Puppy socialization: even before birth!

By Patricia Durocher • 15 June 2022

When you adopt a puppy, you already know that there will be a lot of socializing to do in the months following adoption. Exposure to different stimuli, desensitization, puppy-to-puppy socialization, etc. What you may not know is that the socialization process begins long before your mate is born, and that the people responsible for mating will play a vital and influential role in the future of your relationship.

It’s wrong to think that socialization takes place between 8 and 16 weeks, and that you alone are responsible for its success or failure. Admittedly, this period is very important and you will have to expose your new companion to a number of situations during this time. the genetic factor, the mother’s education and the role of the person who will raise the litter are predominant elements in the puppy’s psychological balance and social development.

The genetic factor

To optimize adaptability, receptiveness and the desire to interact with humans, you need a mother who demonstrates these characteristics, as she will pass them on to her offspring. For example, a shy, reluctant bitch will teach her puppies (by imitation) to be wary. Another quite different example, but one that relates to the genetic factor: two sires with a history of shyness could greatly increase the chances of producing puppies with a shy, nervous temperament.

So, to sum up, choosing parents with stable, healthy, social behaviors will optimize the chances of producing offspring with greater receptiveness to socialization.

A mother’s education of her puppies

The way the mother raises and educates her puppies will also influence their behavior and the way they handle stress and adapt to new situations. So it’s vital that weaning takes place naturally, and that the person in charge of the litter doesn’t impose too early or too drastic a break between the puppies and their mother. How do you know when it’s time to start weaning? It’s time when ALL these facts are observable:

  • Puppies are at least 7 weeks old and in good health
  • Puppies are able to eat dry kibble, feed and drink independently.
  • Mother shows signs of impatience during or at the end of breastfeeding sessions
  • The mother feels the need to have more and more frequent periods apart.

photo credit Jametlene Reskp

Weaning should be approached gradually, over a period of 1 to 3 weeks, and periods of cohabitation between mother and offspring should continue (for educational purposes) until the latter leave for their new family (at least 8 weeks old). It would also make no sense to radically remove a complete litter from the mother, for the sake of her psychological balance. It is therefore indisputable to say that the person wishing to breed dogs must have a thorough knowledge of canine behavior and will play a predominant role in the future of the puppies brought into the world by selecting and providing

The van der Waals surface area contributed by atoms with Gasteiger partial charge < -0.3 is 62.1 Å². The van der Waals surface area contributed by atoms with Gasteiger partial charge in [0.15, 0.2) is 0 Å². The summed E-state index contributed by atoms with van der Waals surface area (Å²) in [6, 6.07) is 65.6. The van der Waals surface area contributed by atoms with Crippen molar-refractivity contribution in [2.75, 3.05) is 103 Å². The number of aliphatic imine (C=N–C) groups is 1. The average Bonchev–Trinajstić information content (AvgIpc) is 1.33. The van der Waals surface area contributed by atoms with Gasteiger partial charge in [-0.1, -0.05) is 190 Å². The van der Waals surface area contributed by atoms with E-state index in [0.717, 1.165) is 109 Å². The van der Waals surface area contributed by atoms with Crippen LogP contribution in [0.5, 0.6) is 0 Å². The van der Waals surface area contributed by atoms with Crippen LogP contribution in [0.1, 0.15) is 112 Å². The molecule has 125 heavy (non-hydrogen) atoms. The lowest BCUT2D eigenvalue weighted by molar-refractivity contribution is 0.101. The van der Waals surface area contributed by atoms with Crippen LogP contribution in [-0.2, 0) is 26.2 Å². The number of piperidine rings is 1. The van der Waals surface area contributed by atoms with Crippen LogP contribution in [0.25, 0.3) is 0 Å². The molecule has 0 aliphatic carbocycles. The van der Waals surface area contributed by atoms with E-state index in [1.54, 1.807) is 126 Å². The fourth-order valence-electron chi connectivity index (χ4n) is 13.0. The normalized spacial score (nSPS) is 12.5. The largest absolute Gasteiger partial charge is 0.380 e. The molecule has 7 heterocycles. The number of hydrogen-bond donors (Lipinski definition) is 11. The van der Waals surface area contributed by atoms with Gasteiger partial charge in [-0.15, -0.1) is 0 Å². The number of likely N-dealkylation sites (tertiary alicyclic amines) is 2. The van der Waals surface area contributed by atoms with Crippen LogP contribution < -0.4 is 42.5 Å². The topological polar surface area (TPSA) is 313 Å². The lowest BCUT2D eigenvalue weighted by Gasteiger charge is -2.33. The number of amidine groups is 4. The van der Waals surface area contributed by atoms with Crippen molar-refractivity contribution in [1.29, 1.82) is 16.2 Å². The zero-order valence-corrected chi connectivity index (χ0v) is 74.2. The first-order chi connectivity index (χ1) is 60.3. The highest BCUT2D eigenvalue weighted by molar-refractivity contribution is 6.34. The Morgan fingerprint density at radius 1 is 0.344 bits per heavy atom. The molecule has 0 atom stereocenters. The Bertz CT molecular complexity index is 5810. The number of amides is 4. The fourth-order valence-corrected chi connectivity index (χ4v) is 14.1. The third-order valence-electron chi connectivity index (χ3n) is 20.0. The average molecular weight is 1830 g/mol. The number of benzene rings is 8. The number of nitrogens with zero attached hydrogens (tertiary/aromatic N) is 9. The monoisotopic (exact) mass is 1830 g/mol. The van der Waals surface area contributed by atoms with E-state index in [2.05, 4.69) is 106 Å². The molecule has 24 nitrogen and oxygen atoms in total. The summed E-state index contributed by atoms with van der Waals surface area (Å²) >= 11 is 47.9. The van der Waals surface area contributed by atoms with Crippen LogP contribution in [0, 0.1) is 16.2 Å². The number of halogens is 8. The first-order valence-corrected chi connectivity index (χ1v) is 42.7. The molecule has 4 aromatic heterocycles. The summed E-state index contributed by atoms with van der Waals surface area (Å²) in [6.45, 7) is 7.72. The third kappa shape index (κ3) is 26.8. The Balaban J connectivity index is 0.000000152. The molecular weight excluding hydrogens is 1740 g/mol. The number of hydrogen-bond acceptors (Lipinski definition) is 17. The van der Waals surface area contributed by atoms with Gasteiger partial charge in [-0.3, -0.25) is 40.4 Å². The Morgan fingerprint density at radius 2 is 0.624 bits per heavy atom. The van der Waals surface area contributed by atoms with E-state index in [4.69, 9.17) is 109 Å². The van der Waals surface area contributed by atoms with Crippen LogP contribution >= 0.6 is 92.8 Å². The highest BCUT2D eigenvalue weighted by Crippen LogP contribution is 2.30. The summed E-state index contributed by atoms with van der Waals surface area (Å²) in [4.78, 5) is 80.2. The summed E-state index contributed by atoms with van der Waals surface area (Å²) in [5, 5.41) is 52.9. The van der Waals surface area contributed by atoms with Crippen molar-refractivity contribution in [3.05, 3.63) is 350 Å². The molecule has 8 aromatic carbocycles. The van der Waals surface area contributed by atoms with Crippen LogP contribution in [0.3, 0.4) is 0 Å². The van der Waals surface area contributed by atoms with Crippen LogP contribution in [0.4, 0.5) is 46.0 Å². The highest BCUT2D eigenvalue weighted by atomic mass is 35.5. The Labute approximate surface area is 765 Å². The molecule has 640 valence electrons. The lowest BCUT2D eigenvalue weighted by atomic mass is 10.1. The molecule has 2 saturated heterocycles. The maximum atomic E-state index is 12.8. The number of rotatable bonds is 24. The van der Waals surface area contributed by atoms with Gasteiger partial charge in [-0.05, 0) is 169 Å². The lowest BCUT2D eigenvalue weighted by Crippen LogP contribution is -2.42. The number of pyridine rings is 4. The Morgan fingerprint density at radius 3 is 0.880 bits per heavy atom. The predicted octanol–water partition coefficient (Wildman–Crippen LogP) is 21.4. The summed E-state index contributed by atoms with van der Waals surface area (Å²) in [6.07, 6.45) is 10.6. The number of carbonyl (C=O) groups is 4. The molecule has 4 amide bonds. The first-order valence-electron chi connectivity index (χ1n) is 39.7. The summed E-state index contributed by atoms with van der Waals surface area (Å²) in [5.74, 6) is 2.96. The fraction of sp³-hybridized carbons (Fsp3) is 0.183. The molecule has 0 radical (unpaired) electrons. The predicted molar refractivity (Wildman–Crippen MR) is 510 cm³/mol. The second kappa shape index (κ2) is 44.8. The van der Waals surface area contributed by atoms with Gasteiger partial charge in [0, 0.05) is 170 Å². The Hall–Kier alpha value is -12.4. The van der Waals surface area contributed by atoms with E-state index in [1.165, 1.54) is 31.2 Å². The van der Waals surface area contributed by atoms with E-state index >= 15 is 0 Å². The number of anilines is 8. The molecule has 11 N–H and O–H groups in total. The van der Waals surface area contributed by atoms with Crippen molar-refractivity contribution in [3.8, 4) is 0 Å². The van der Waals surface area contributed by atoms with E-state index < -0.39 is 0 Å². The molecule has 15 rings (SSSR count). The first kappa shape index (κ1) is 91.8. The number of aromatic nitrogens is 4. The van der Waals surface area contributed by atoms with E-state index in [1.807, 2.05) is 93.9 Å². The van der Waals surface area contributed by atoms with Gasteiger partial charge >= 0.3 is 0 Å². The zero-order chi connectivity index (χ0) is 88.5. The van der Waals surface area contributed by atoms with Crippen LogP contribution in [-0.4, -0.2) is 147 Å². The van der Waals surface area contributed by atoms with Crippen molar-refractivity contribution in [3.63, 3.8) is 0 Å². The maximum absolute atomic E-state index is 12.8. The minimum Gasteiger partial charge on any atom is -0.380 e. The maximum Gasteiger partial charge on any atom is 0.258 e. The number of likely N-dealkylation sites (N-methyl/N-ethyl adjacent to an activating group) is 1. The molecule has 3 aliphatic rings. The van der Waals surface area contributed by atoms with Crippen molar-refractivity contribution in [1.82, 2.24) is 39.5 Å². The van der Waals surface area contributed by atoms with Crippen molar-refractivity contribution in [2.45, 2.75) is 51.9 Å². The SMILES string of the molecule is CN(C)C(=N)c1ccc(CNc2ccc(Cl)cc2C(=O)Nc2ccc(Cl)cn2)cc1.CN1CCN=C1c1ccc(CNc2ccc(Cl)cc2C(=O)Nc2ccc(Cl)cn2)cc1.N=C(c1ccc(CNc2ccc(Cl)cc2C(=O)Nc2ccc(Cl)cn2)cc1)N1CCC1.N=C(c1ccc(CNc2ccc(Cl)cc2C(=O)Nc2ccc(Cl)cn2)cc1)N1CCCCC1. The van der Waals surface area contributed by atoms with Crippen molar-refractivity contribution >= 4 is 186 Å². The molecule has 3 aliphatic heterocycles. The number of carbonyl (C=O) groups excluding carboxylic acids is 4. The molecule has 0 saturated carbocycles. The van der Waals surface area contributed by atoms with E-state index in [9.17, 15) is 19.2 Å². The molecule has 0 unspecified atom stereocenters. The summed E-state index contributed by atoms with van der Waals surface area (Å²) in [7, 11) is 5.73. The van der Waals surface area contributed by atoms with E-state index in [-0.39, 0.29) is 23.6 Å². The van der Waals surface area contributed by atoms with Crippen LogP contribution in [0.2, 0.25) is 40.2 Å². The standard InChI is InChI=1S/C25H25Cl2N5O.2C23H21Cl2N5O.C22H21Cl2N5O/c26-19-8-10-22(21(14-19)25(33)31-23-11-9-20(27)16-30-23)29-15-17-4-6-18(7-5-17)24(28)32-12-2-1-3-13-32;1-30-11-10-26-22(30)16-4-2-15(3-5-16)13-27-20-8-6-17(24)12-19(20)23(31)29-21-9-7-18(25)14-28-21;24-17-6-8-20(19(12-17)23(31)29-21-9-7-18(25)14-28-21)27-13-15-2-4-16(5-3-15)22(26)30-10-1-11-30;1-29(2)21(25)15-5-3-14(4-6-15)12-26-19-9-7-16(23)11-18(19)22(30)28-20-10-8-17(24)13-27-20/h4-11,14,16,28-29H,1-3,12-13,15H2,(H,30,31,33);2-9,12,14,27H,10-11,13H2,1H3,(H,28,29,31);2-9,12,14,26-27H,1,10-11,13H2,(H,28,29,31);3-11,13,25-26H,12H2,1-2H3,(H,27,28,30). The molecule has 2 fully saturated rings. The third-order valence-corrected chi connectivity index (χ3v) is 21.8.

• Breeders that are healthy in body and mind, social with humans and free of behavioral problems
  • An environment conducive to mental development and stimulating the blossoming of puppies and mothers, thus limiting stress
  • Daily interaction, handling and desensitization of puppies by humans
  • Natural weaning after 7 weeks, limiting stress and predisposition to anxiety and/or other behavioral disorders
  • Basic puppy socialization training for adopters.

Your role in socializing your dog

That’s all well and good, but what about your duties in terms of socialization once you’ve adopted? To optimize your new friend’s socialization, between the ages of 2.5 months and 6 months :

  • Gradually expose him to new situations so that he learns to manage stress and strengthen the relationship of trust between you and him.
  • Exposure and regular interaction with men, women and children
  • Put him in frequent contact with other puppies and healthy adult dogs (well-trained and under the control of their handler) so that he learns language and maintains his social skills with his peers.
  • Desensitize him positively to handling and restraint, which he will have to do throughout his life (veterinary examinations, grooming, interactions with children, etc.).
  • Teach him good manners and clear limits so that the notion of respect (previously taught by the puppies’ mother) is perpetuated in his new environment… which will reassure him and establish an unshakeable bond of trust between you.

Now you have the recipe for optimal socialization. Remember that socialization is a lesson that can also be taught to an older dog or one that has suffered from a lack of it when younger. Establish a bond of trust and he’ll explore the world with you!


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